In one of the last few instalments from the Near Future Teaching project , we turn our attention to a theme that might feel more science fiction than near future. It is a theme that resonated for many, and surfaced both concerns and optimism for the future of learning at the University. And it is a theme that has moved beyond science fiction and into a nuance largely lacking in media reports about the future of learning assisted by technology. This week’s theme focuses on augmentation and the potential benefits (and dangers) of the quantified student being generated by the larger datafication of society. It explores the immersive potential of augmented and virtual realities, and how these all might align with the values of the University of Edinburgh.
Some see the benefits of augmentation extending to the subject of last week’s post on lectures, with further benefits to student development and accessibility:
One of the things that I think that will happen is there will be a massive uptake in the use of augmented reality. The ability to have someone giving a lecture and have supplementary notes pop up where people can see them and things like that. Or where they’re working from notes, for those who have hearing difficulties, they can have a rough transcript of what’s being said so they can keep up. It can help with accessibility issues for people to learn, for people to develop and build themselves up.
– David Creighton-Offord, Information Services
Others see augmentation in lights of its capacity to illustrate concepts or extend learning with further context:
Augmented reality might be a thing by then. So that’s actually something I’m really excited about with regards to teaching. And I can see applications, for example, a physics class. Where you start throwing things and calculating trajectories and stuff like that. Even literature classes, when you see a book, you see the cover and your glasses automatically pull up all the information related books.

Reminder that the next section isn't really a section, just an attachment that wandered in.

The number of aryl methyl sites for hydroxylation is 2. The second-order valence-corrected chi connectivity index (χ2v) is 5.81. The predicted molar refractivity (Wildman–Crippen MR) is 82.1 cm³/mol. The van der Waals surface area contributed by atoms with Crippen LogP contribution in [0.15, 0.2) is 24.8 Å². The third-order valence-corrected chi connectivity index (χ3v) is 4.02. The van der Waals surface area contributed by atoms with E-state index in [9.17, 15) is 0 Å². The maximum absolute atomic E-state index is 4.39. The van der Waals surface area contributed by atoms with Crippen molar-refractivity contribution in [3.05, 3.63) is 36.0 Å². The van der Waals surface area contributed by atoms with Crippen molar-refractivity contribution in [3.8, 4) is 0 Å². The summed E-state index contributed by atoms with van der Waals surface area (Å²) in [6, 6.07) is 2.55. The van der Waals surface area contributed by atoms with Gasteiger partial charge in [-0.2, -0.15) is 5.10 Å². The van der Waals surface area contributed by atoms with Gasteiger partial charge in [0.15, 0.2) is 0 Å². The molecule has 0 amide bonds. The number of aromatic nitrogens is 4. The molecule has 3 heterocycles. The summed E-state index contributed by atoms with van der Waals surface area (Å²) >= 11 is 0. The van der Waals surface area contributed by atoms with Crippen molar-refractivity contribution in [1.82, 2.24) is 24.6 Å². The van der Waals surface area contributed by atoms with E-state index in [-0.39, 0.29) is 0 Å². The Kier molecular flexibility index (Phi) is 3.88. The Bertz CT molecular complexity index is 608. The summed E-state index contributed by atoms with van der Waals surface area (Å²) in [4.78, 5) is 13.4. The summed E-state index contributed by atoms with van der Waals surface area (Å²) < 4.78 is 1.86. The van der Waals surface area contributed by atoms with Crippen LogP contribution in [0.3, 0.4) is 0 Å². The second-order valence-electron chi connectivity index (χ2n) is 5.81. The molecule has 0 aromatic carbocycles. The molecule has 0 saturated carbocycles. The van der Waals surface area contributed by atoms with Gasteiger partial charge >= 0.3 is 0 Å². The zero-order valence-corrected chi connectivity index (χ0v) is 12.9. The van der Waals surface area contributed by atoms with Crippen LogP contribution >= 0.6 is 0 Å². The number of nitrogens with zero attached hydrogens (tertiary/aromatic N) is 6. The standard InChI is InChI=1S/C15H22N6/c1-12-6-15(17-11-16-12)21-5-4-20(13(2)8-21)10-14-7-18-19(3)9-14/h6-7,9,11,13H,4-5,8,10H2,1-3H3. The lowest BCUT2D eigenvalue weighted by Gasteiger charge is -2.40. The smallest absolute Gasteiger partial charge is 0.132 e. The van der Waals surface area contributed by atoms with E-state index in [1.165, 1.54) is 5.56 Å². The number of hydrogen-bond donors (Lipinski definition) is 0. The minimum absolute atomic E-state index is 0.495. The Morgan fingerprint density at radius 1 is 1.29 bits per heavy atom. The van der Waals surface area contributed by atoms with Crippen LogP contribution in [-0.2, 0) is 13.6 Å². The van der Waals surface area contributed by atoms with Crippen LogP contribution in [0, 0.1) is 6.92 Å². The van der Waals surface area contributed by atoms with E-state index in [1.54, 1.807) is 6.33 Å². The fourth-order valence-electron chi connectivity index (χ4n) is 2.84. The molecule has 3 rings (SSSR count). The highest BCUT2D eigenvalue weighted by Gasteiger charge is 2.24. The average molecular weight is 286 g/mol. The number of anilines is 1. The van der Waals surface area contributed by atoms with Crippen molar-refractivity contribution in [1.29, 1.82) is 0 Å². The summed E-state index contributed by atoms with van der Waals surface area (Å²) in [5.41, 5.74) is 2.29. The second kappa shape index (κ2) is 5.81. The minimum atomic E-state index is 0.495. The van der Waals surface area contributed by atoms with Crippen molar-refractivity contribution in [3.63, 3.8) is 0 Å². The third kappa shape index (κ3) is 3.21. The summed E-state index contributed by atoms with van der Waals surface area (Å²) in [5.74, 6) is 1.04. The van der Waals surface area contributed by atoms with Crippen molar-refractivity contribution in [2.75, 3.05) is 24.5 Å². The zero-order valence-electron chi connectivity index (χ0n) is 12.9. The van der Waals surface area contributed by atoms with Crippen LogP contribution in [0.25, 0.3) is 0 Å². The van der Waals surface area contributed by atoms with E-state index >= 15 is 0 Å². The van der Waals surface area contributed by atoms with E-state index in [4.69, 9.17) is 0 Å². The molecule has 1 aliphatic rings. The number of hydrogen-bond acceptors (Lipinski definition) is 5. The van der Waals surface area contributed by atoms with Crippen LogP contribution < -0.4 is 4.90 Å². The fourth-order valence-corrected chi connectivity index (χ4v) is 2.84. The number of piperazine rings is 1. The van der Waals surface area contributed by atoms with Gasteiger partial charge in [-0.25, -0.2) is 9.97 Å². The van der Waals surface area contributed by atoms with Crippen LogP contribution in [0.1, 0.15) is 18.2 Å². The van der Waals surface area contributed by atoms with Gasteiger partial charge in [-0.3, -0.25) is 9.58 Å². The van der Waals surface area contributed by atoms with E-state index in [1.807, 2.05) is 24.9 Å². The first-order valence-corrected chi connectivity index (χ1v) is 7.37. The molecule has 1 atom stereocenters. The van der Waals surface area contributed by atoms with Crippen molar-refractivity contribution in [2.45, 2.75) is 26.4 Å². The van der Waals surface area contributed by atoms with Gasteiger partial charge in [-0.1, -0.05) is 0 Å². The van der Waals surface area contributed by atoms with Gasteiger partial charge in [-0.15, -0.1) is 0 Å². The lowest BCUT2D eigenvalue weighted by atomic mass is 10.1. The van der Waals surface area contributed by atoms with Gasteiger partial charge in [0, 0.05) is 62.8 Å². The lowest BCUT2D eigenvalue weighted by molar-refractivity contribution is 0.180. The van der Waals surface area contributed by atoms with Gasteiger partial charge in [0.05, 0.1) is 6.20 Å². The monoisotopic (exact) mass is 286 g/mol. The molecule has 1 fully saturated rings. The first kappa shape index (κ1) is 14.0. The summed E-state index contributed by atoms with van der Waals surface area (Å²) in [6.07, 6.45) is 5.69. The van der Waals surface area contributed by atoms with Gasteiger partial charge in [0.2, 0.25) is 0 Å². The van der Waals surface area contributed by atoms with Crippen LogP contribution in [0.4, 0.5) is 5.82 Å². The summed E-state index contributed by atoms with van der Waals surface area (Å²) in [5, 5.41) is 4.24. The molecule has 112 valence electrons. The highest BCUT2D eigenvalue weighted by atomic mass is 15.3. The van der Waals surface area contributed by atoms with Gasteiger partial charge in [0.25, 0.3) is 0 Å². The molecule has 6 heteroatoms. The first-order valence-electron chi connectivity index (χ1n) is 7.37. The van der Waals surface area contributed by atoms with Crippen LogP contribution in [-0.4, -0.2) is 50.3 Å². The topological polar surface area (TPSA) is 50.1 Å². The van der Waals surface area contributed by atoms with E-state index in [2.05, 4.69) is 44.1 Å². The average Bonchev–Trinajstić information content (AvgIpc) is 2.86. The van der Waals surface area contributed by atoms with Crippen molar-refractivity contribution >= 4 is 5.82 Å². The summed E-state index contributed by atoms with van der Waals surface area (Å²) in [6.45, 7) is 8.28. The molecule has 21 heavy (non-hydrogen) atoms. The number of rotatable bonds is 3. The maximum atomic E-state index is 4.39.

– Ana Hibert, PhD Student, Education
Others see the potential for simulations and role playing scenarios, particularly in disciplines such as veterinary sciences, where issues of risk can be incredibly problematic:
If we could possibly have something where we’re using these monitors for anaesthesia, but we could take them and use them on simulators. Use them virtually and that we can manipulate things they are looking at. We can put heart rate up, we can put blood pressure down and then ask the student, well if this was a real case, what would you do? So when I was having a real dog and a real monitor and real things happening, we have a virtual dog and a virtual monitor where we can give the students problems. And see if they can work out what might be causing it and how they would fix it, that’s what I’d like to see.
– Fiona Strachan, Royal (Dick) School of Veterinary Studies
Ultimately, there was little indication that any of those we spoke to were having difficulty in articulating the potential benefits of augmentation, particularly as it applied to augmented and virtual realities, and specifically those that applied to teaching. All of this speaks to a larger identity for the University of Edinburgh “and that comes back to the core need. We are a university that researches, but we also teach.”
This week’s theme of augmentation has further revealed some of the values emerging from this Near Future Teaching work, which will be the subject of the final instalments appearing in the next few weeks.